Call for boycotting is thinly veiled anti-Semitic campaign

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In the 1930s, thousands of Jewish professors were kicked out of German universities because they were Jews. Shamefully, today in the United States, Jewish professors are threatened with being thrown out of scholarly conferences, prevented from publishing in scholarly journals, and denied research or employment opportunities, simply because they are citizens of the Jewish state.

In the United States, more than 1,000 scholars on more than 300 college and university campuses across the country have endorsed an academic boycott of Israel.

Make no mistake about it, the anti-Israel boycott, divestment, and sanctions campaign is pure anti-Semitism masquerading in the cloak of academic legitimacy. It was established in response to a call by Palestinian organizations, including terrorist organizations Hamas and the Popular Front for the Liberation of Palestine, to help eliminate Israel. Omar Barghouti, founder of the Palestinian Campaign for the Academic and Cultural Boycott of Israel, has publicly described his desire to “euthanize” the “Zionist project.”

Even though the American Studies Association’s recent adoption of a resolution boycotting Israeli universities and scholars has been subjected to scathing criticism by several prominent academic associations — including more than 250 university presidents, hundreds of state and federal legislators, and virtually every mainstream Jewish organization — too many American professors continue promoting the boycott of Israeli professors, advancing lies and distortions about Israel and advocating the elimination of the Jewish state.

Faculty members’ unbridled use of the university for promoting the boycott of Israel has had dangerous consequences:

Corruption of the academic mission of the university. The political nature of the campaign to promote a boycott of Israel damages the educational endeavor at the heart of a university. When the focus of a professor or department is political advocacy, the quality of teaching and research is severely compromised. One-sided partisan teaching limits the access of students to vital information and violates their fundamental right to be educated, not indoctrinated.

Creation of a hostile environment for Jewish students. Professors who use their official positions and resources to promote campaigns to harm or dismantle Israel and who encourage students to do the same, contribute to the creation of a hostile and threatening environment for many Jewish students, who report feeling emotionally and intellectually harassed and intimidated by their professors and isolated from their fellow students.

Since no other racial, ethnic or religious group has been subjected by faculty to such pervasive harassment and intimidation, Jewish students experience this flagrant double standard as a kind of institutional discrimination that is anti-Semitic in effect if not in intent. Unfortunately, Jewish students who feel emotionally or intellectually threatened as a result of a professor’s anti-Israel advocacy are often afraid to confront the professor or complain to an administrator, because they are concerned about potential retaliation.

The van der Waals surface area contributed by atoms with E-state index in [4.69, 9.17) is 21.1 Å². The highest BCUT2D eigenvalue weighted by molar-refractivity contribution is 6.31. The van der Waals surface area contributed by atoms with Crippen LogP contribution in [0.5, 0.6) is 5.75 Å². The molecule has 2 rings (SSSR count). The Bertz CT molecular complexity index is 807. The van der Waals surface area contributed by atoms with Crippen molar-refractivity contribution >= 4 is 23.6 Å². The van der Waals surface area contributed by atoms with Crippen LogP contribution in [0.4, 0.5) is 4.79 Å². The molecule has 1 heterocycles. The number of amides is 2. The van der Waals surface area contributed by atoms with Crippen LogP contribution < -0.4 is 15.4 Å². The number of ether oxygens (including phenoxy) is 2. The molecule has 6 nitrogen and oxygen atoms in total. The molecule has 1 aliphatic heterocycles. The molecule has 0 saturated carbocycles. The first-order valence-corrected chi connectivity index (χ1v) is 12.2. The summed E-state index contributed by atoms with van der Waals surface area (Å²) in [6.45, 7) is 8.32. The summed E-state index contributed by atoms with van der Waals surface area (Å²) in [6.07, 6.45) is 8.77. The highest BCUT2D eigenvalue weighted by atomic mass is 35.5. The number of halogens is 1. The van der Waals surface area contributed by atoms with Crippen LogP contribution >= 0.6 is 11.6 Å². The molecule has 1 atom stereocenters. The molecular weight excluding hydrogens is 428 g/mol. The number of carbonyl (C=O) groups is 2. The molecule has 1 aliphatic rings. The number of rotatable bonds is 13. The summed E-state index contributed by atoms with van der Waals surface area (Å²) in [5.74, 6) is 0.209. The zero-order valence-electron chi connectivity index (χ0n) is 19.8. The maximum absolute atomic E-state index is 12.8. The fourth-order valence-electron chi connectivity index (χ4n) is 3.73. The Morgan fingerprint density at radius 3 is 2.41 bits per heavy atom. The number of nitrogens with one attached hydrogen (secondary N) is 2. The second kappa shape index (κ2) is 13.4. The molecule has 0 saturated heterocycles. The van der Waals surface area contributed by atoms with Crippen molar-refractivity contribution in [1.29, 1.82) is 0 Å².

Giving academic legitimacy to global campaigns to harm Israel. American colleges have become a critical front in the war being waged against the Jewish state. Language and imagery demonizing Israel and portraying it as worthy of destruction are main weapons in this war, along with the BDS campaigns intended as first steps toward that end. They have caused significant harm to Israel’s reputation. Moreover, when anti-Semitic tropes and campaigns are promoted by faculty, a cloak of academic legitimacy attaches to them, considerably enhancing their ability to flourish on campus and contributing to the growth of global anti-Semitism.

What can be done? The problem is serious and it worsens with each campus-based BDS effort that goes unchallenged. Pressure must be brought from outside the university.

Public pressure. Information about faculty members who endorse BDS should be published and circulated widely. Students, prospective students, alumni, parents, donors and taxpayers should express outrage at the university’s collusion with an anti-Semitic campaign. Potential loss of student or donor revenue and the erosion of good will of the taxpaying public will send a compelling message to university administrators.

Legal pressure. When the behavior violates state or federal law, legal action may prove effective.

Legislative pressure. Virtually all universities are beholden to state and federal legislators for funding. To date, legislation that would withhold public monies from universities that engage in anti-Israel boycotts has been proposed in five states, as well as in Congress. Such legislation could go a long way toward curbing the behavior of academic boycotters.


Tammi Rossman-Benjamin is a lecturer at U.C. Santa Cruz and the cofounder of AMCHA Initiative, a nonprofit organization that combats anti-Semitism on college campuses in the United States.

Tammi Rossman-Benjamin
Tammi Rossman-Benjamin

Tammi Rossman-Benjamin is a co-founder of the Amcha Initiative, a nonprofit that combats anti-Semitism on college campuses. She was a lecturer in Hebrew at UC Santa Cruz from 1996 to 2016.